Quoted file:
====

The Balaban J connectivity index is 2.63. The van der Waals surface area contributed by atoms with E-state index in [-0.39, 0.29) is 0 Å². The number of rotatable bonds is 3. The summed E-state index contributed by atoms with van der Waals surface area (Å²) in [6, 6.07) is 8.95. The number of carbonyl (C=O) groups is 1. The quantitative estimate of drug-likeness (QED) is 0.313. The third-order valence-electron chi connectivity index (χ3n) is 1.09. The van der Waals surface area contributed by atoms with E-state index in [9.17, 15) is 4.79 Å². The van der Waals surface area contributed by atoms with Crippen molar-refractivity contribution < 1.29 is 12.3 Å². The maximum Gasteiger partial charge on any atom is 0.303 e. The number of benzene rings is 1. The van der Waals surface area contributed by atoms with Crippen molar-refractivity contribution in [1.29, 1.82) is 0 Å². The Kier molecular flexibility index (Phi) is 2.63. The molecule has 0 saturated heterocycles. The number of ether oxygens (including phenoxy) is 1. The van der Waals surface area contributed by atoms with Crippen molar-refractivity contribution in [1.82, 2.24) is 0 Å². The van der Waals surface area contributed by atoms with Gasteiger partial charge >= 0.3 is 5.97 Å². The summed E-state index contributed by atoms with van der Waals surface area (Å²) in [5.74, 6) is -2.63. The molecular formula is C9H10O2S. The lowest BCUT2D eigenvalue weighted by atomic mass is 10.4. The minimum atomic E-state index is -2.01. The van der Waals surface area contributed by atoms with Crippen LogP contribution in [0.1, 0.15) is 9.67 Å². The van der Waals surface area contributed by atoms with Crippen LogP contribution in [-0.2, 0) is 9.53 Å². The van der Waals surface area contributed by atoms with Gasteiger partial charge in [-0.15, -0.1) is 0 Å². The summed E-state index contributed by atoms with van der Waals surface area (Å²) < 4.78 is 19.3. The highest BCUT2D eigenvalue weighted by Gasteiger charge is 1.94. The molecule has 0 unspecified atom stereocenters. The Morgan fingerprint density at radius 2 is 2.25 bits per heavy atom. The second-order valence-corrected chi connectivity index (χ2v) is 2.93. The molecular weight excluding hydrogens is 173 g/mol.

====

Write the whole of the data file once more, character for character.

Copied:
The Balaban J connectivity index is 2.63. The van der Waals surface area contributed by atoms with E-state index in [-0.39, 0.29) is 0 Å². The number of rotatable bonds is 3. The summed E-state index contributed by atoms with van der Waals surface area (Å²) in [6, 6.07) is 8.95. The number of carbonyl (C=O) groups is 1. The quantitative estimate of drug-likeness (QED) is 0.313. The third-order valence-electron chi connectivity index (χ3n) is 1.09. The van der Waals surface area contributed by atoms with E-state index in [9.17, 15) is 4.79 Å². The van der Waals surface area contributed by atoms with Crippen molar-refractivity contribution < 1.29 is 12.3 Å². The maximum Gasteiger partial charge on any atom is 0.303 e. The number of benzene rings is 1. The van der Waals surface area contributed by atoms with Crippen molar-refractivity contribution in [1.29, 1.82) is 0 Å². The Kier molecular flexibility index (Phi) is 2.63. The molecule has 0 saturated heterocycles. The number of ether oxygens (including phenoxy) is 1. The van der Waals surface area contributed by atoms with Crippen molar-refractivity contribution in [1.82, 2.24) is 0 Å². The van der Waals surface area contributed by atoms with Gasteiger partial charge >= 0.3 is 5.97 Å². The summed E-state index contributed by atoms with van der Waals surface area (Å²) in [5.74, 6) is -2.63. The molecular formula is C9H10O2S. The lowest BCUT2D eigenvalue weighted by atomic mass is 10.4. The minimum atomic E-state index is -2.01. The van der Waals surface area contributed by atoms with Crippen LogP contribution in [0.1, 0.15) is 9.67 Å². The van der Waals surface area contributed by atoms with Crippen LogP contribution in [-0.2, 0) is 9.53 Å². The van der Waals surface area contributed by atoms with Gasteiger partial charge in [-0.15, -0.1) is 0 Å². The summed E-state index contributed by atoms with van der Waals surface area (Å²) < 4.78 is 19.3. The highest BCUT2D eigenvalue weighted by Gasteiger charge is 1.94. The molecule has 0 unspecified atom stereocenters. The Morgan fingerprint density at radius 2 is 2.25 bits per heavy atom. The second-order valence-corrected chi connectivity index (χ2v) is 2.93. The molecular weight excluding hydrogens is 173 g/mol.